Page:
‘I'm Adrian Chiles and I’m not an alcoholic’
TV Review: presenter’s frank and personal BBC documentary, ‘Drinkers Like Me’
There are no strict criteria, but there are a few classic symptoms of alcoholism: Justifying your drinking because it helps you relax, sleep or feel better. Drinking alone, or in secret. Experiencing mood swings, blackouts or memory loss. To that list, perhaps, we may add one more symptom of undiagnosed problem drinking: making a documentary about it.
“I’m Adrian Chiles and I’m not an alcoholic,” begins the bluff BBC presenter of Drinkers Like Me (BBC One, Monday, 9pm) in this personal reflection on drinking and its consequences. How could he be, he wonders? Alcoholics see spiders crawling on the ceiling, sleep in doorways and wreak havoc.
“I’ve seen no spiders, I don’t really get drunk and I don’t misbehave.” Chiles, a stout and approachable figure, familiar from stints in breakfast television and sports broadcasting, has the kind of relationship with alcohol that many will recognise. He knows that his isn’t good, but at least it’s not as bad as other people’s.
Besides, British medical advice puts the recommended weekly limit at a stingy 14 units a week (which is the equivalent of seven pints, a bottle and a half of wine, or ten shots). On a bleary morning at home, he enters his tally into a drinking diary app from just the previous night. It is 32.4 units (or twice the recommended weekly limit with a couple more pints and a chaser for the road).
Throughout the programme, though, Chiles is fascinatingly imprecise with his units. Pints are invariable described as “a couple”. A couple can mean three or four. Or five. Early, he points out that the amount of alcohol purchased in the UK is double the amount people claim to drink. “So it looks like it’s not just me who’s been kidding himself.”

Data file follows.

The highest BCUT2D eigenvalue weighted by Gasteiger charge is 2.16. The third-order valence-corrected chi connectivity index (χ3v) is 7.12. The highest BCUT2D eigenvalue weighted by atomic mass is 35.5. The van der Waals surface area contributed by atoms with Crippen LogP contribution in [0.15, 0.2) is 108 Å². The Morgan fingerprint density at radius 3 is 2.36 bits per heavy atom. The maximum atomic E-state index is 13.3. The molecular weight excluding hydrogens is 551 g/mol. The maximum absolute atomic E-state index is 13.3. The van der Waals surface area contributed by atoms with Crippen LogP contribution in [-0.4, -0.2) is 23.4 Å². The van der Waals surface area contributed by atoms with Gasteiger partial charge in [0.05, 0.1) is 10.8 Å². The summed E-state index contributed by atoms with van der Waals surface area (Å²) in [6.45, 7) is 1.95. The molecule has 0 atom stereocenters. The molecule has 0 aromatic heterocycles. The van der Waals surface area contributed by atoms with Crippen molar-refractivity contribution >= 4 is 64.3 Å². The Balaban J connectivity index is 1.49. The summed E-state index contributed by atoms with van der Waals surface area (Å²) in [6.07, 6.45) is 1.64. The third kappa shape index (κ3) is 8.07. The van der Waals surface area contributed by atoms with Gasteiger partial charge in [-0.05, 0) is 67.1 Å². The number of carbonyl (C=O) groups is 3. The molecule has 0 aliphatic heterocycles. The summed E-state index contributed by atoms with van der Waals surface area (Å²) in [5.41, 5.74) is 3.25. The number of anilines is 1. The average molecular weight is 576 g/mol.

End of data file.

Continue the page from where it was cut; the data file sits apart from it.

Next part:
You can be forgiven for wondering if Chiles may be wrestling with another addiction – a camera dependency
Like many nights out, the documentary begins jovially, then turns messy, then grimly repetitive, and finally concerning. Chiles visits a neuro-psycho-pharmacologist (“You really must cut down. You must”), a liver specialist (“You can’t carry on like this.”) and a therapist (“You’re already alcohol dependent.”). And, even though he will frankly admit to depression and anxiety, he still can’t quite confront his drinking. After that therapy session he ruefully admits he got “more drunk than I’ve been in a year, falling over when I got home”.
There’s nothing quite as torturous, for addicts and those around them, as a person who admits they have a problem and does nothing to address it. It’s fascinating to see Chiles have dinner with Frank Skinner, now sober for 30 years, and still dial down his own problem. “It’s nothing like yours was,” he tells Skinner, fretting to the camera later, “my level isn’t as low as he thinks it is.”
You can be forgiven for wondering if Chiles may be wrestling with another addiction – a camera dependency, which he invites into so many intimate, private spaces. Of all the good advice he receives, the considerate words of an addiction support group stand out, advising him; “You have to be aware and truthful about your thinking before you go in.”
Has Chiles undertaken the programme in that spirit, resigned finally to cut his drinking down to about twice the recommended limit, but unable or unwilling to stop? Then again, who are we to judge?